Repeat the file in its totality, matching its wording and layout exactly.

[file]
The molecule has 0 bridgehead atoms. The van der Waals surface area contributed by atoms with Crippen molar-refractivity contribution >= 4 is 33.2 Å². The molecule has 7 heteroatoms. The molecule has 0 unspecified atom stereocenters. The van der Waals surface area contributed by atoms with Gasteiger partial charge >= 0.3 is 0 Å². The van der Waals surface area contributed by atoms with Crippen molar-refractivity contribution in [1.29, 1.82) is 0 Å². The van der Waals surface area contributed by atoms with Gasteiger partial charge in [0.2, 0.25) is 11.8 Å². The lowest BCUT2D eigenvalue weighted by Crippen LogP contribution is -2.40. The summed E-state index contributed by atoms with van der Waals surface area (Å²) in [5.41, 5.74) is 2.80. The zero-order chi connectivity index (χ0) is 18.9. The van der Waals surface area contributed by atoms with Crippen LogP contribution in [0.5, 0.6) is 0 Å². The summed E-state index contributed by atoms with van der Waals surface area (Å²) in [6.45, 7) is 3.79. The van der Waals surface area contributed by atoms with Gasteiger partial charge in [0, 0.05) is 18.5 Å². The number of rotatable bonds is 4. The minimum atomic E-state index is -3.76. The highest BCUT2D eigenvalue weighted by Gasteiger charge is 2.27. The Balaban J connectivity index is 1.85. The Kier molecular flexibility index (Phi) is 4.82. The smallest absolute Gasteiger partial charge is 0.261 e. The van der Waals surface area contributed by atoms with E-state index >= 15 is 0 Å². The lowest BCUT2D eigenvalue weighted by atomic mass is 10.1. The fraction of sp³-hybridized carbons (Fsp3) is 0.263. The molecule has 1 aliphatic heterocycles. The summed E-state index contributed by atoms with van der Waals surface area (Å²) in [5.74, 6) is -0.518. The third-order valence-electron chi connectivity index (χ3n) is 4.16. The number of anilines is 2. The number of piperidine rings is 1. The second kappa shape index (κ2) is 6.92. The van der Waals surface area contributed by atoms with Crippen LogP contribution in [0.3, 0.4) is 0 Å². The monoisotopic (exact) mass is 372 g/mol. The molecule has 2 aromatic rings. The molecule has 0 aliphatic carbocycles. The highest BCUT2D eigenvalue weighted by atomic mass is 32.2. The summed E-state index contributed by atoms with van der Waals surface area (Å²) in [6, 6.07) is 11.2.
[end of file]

The molecule has 0 bridgehead atoms. The van der Waals surface area contributed by atoms with Crippen molar-refractivity contribution >= 4 is 33.2 Å². The molecule has 7 heteroatoms. The molecule has 0 unspecified atom stereocenters. The van der Waals surface area contributed by atoms with Gasteiger partial charge >= 0.3 is 0 Å². The van der Waals surface area contributed by atoms with Crippen molar-refractivity contribution in [1.29, 1.82) is 0 Å². The van der Waals surface area contributed by atoms with Gasteiger partial charge in [0.2, 0.25) is 11.8 Å². The lowest BCUT2D eigenvalue weighted by Crippen LogP contribution is -2.40. The summed E-state index contributed by atoms with van der Waals surface area (Å²) in [5.41, 5.74) is 2.80. The zero-order chi connectivity index (χ0) is 18.9. The van der Waals surface area contributed by atoms with Crippen LogP contribution in [0.5, 0.6) is 0 Å². The summed E-state index contributed by atoms with van der Waals surface area (Å²) in [6.45, 7) is 3.79. The van der Waals surface area contributed by atoms with Gasteiger partial charge in [0, 0.05) is 18.5 Å². The number of rotatable bonds is 4. The minimum atomic E-state index is -3.76. The highest BCUT2D eigenvalue weighted by Gasteiger charge is 2.27. The Balaban J connectivity index is 1.85. The Kier molecular flexibility index (Phi) is 4.82. The smallest absolute Gasteiger partial charge is 0.261 e. The van der Waals surface area contributed by atoms with E-state index >= 15 is 0 Å². The lowest BCUT2D eigenvalue weighted by atomic mass is 10.1. The fraction of sp³-hybridized carbons (Fsp3) is 0.263. The molecule has 1 aliphatic heterocycles. The summed E-state index contributed by atoms with van der Waals surface area (Å²) in [5.74, 6) is -0.518. The third-order valence-electron chi connectivity index (χ3n) is 4.16. The number of anilines is 2. The number of piperidine rings is 1. The second kappa shape index (κ2) is 6.92. The van der Waals surface area contributed by atoms with Crippen LogP contribution in [0.3, 0.4) is 0 Å². The monoisotopic (exact) mass is 372 g/mol. The molecule has 2 aromatic rings. The molecule has 0 aliphatic carbocycles. The highest BCUT2D eigenvalue weighted by atomic mass is 32.2. The summed E-state index contributed by atoms with van der Waals surface area (Å²) in [6, 6.07) is 11.2.